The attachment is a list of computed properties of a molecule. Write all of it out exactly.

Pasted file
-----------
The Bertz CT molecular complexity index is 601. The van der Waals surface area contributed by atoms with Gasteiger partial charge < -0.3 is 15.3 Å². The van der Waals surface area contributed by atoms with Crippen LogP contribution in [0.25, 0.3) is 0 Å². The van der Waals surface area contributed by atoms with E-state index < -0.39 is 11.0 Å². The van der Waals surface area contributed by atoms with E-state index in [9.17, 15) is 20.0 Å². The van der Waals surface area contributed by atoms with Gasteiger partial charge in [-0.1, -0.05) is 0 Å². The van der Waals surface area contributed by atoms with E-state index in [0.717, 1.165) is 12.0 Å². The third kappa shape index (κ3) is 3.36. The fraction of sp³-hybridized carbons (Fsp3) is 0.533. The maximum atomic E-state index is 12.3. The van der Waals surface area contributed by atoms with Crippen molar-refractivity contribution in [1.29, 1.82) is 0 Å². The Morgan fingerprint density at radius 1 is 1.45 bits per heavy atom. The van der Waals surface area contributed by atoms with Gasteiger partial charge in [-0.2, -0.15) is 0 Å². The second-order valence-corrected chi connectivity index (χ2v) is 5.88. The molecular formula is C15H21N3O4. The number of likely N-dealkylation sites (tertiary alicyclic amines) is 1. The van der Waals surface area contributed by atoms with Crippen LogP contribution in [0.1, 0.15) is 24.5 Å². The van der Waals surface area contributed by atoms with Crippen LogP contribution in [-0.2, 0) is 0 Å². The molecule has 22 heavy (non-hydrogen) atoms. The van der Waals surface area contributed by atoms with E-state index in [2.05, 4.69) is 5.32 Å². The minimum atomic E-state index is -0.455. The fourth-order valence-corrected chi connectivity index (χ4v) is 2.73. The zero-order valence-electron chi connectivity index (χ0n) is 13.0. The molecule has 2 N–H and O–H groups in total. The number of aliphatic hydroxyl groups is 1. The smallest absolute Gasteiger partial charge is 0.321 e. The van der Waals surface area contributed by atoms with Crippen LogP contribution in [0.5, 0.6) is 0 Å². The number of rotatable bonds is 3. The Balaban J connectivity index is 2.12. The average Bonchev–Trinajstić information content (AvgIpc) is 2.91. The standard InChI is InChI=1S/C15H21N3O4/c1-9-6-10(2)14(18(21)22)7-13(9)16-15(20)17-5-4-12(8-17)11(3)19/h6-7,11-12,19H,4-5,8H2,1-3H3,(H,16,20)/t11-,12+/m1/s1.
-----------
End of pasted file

The Bertz CT molecular complexity index is 601. The van der Waals surface area contributed by atoms with Gasteiger partial charge < -0.3 is 15.3 Å². The van der Waals surface area contributed by atoms with Crippen LogP contribution in [0.25, 0.3) is 0 Å². The van der Waals surface area contributed by atoms with E-state index < -0.39 is 11.0 Å². The van der Waals surface area contributed by atoms with E-state index in [9.17, 15) is 20.0 Å². The van der Waals surface area contributed by atoms with Gasteiger partial charge in [-0.1, -0.05) is 0 Å². The van der Waals surface area contributed by atoms with E-state index in [0.717, 1.165) is 12.0 Å². The third kappa shape index (κ3) is 3.36. The fraction of sp³-hybridized carbons (Fsp3) is 0.533. The maximum atomic E-state index is 12.3. The van der Waals surface area contributed by atoms with Crippen molar-refractivity contribution in [1.29, 1.82) is 0 Å². The Morgan fingerprint density at radius 1 is 1.45 bits per heavy atom. The van der Waals surface area contributed by atoms with Gasteiger partial charge in [-0.2, -0.15) is 0 Å². The second-order valence-corrected chi connectivity index (χ2v) is 5.88. The molecular formula is C15H21N3O4. The number of likely N-dealkylation sites (tertiary alicyclic amines) is 1. The van der Waals surface area contributed by atoms with Crippen LogP contribution in [0.1, 0.15) is 24.5 Å². The van der Waals surface area contributed by atoms with Crippen LogP contribution in [-0.2, 0) is 0 Å². The molecule has 22 heavy (non-hydrogen) atoms. The van der Waals surface area contributed by atoms with E-state index in [2.05, 4.69) is 5.32 Å². The minimum atomic E-state index is -0.455. The fourth-order valence-corrected chi connectivity index (χ4v) is 2.73. The zero-order valence-electron chi connectivity index (χ0n) is 13.0. The molecule has 2 N–H and O–H groups in total. The number of aliphatic hydroxyl groups is 1. The smallest absolute Gasteiger partial charge is 0.321 e. The van der Waals surface area contributed by atoms with Crippen LogP contribution in [0.5, 0.6) is 0 Å². The number of rotatable bonds is 3. The Balaban J connectivity index is 2.12. The average Bonchev–Trinajstić information content (AvgIpc) is 2.91. The standard InChI is InChI=1S/C15H21N3O4/c1-9-6-10(2)14(18(21)22)7-13(9)16-15(20)17-5-4-12(8-17)11(3)19/h6-7,11-12,19H,4-5,8H2,1-3H3,(H,16,20)/t11-,12+/m1/s1.